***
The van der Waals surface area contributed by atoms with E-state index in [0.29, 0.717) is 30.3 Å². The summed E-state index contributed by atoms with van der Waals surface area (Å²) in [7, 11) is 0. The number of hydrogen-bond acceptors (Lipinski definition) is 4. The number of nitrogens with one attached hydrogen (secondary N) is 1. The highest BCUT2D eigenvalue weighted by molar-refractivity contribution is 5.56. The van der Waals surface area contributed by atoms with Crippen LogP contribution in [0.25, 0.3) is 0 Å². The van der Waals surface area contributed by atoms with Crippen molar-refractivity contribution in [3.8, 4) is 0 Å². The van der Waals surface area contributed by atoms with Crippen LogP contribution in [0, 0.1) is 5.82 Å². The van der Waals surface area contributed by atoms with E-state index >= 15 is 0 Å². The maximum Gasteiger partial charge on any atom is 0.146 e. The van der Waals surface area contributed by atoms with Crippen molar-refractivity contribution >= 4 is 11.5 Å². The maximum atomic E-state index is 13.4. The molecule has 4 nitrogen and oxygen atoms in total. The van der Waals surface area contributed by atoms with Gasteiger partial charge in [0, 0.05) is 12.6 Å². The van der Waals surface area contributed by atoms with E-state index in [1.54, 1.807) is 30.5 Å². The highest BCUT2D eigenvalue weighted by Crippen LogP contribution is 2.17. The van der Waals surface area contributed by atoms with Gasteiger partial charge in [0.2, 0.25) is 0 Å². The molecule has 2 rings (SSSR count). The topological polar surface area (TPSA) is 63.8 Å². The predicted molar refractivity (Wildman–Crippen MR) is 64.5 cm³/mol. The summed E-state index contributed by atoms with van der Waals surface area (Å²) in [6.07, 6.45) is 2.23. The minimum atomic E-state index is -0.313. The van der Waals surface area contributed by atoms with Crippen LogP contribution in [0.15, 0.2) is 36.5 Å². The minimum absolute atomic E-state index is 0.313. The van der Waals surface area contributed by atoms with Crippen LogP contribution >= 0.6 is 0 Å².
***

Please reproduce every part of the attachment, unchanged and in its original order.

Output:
The van der Waals surface area contributed by atoms with E-state index in [0.29, 0.717) is 30.3 Å². The summed E-state index contributed by atoms with van der Waals surface area (Å²) in [7, 11) is 0. The number of hydrogen-bond acceptors (Lipinski definition) is 4. The number of nitrogens with one attached hydrogen (secondary N) is 1. The highest BCUT2D eigenvalue weighted by molar-refractivity contribution is 5.56. The van der Waals surface area contributed by atoms with Crippen LogP contribution in [0.25, 0.3) is 0 Å². The van der Waals surface area contributed by atoms with Crippen molar-refractivity contribution in [3.8, 4) is 0 Å². The van der Waals surface area contributed by atoms with Crippen LogP contribution in [0, 0.1) is 5.82 Å². The van der Waals surface area contributed by atoms with E-state index >= 15 is 0 Å². The maximum Gasteiger partial charge on any atom is 0.146 e. The van der Waals surface area contributed by atoms with Crippen molar-refractivity contribution >= 4 is 11.5 Å². The maximum atomic E-state index is 13.4. The molecule has 4 nitrogen and oxygen atoms in total. The van der Waals surface area contributed by atoms with Gasteiger partial charge in [0, 0.05) is 12.6 Å². The van der Waals surface area contributed by atoms with E-state index in [1.54, 1.807) is 30.5 Å². The highest BCUT2D eigenvalue weighted by Crippen LogP contribution is 2.17. The van der Waals surface area contributed by atoms with Gasteiger partial charge in [0.2, 0.25) is 0 Å². The molecule has 2 rings (SSSR count). The topological polar surface area (TPSA) is 63.8 Å². The predicted molar refractivity (Wildman–Crippen MR) is 64.5 cm³/mol. The summed E-state index contributed by atoms with van der Waals surface area (Å²) in [6.07, 6.45) is 2.23. The minimum atomic E-state index is -0.313. The van der Waals surface area contributed by atoms with Crippen LogP contribution in [0.15, 0.2) is 36.5 Å². The minimum absolute atomic E-state index is 0.313. The van der Waals surface area contributed by atoms with Crippen LogP contribution >= 0.6 is 0 Å².